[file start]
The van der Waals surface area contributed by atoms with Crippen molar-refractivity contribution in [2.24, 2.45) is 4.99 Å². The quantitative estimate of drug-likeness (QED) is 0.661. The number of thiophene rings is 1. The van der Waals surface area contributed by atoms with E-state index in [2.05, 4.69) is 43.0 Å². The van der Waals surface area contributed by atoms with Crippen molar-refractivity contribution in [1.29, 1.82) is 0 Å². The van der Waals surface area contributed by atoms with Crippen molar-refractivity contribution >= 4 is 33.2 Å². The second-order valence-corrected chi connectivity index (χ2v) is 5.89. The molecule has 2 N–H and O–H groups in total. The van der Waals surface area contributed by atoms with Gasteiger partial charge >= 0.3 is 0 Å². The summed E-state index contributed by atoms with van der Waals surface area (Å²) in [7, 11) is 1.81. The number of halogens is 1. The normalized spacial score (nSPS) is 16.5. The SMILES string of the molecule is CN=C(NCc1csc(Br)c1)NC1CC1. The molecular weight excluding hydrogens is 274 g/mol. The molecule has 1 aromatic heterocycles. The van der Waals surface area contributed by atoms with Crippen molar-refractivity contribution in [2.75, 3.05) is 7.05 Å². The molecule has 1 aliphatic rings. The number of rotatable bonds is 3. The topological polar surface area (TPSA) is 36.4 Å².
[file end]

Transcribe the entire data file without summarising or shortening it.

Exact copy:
The van der Waals surface area contributed by atoms with Crippen molar-refractivity contribution in [2.24, 2.45) is 4.99 Å². The quantitative estimate of drug-likeness (QED) is 0.661. The number of thiophene rings is 1. The van der Waals surface area contributed by atoms with E-state index in [2.05, 4.69) is 43.0 Å². The van der Waals surface area contributed by atoms with Crippen molar-refractivity contribution in [1.29, 1.82) is 0 Å². The van der Waals surface area contributed by atoms with Crippen molar-refractivity contribution >= 4 is 33.2 Å². The second-order valence-corrected chi connectivity index (χ2v) is 5.89. The molecule has 2 N–H and O–H groups in total. The van der Waals surface area contributed by atoms with Gasteiger partial charge >= 0.3 is 0 Å². The summed E-state index contributed by atoms with van der Waals surface area (Å²) in [7, 11) is 1.81. The number of halogens is 1. The normalized spacial score (nSPS) is 16.5. The SMILES string of the molecule is CN=C(NCc1csc(Br)c1)NC1CC1. The molecular weight excluding hydrogens is 274 g/mol. The molecule has 1 aromatic heterocycles. The van der Waals surface area contributed by atoms with Crippen molar-refractivity contribution in [2.75, 3.05) is 7.05 Å². The molecule has 1 aliphatic rings. The number of rotatable bonds is 3. The topological polar surface area (TPSA) is 36.4 Å².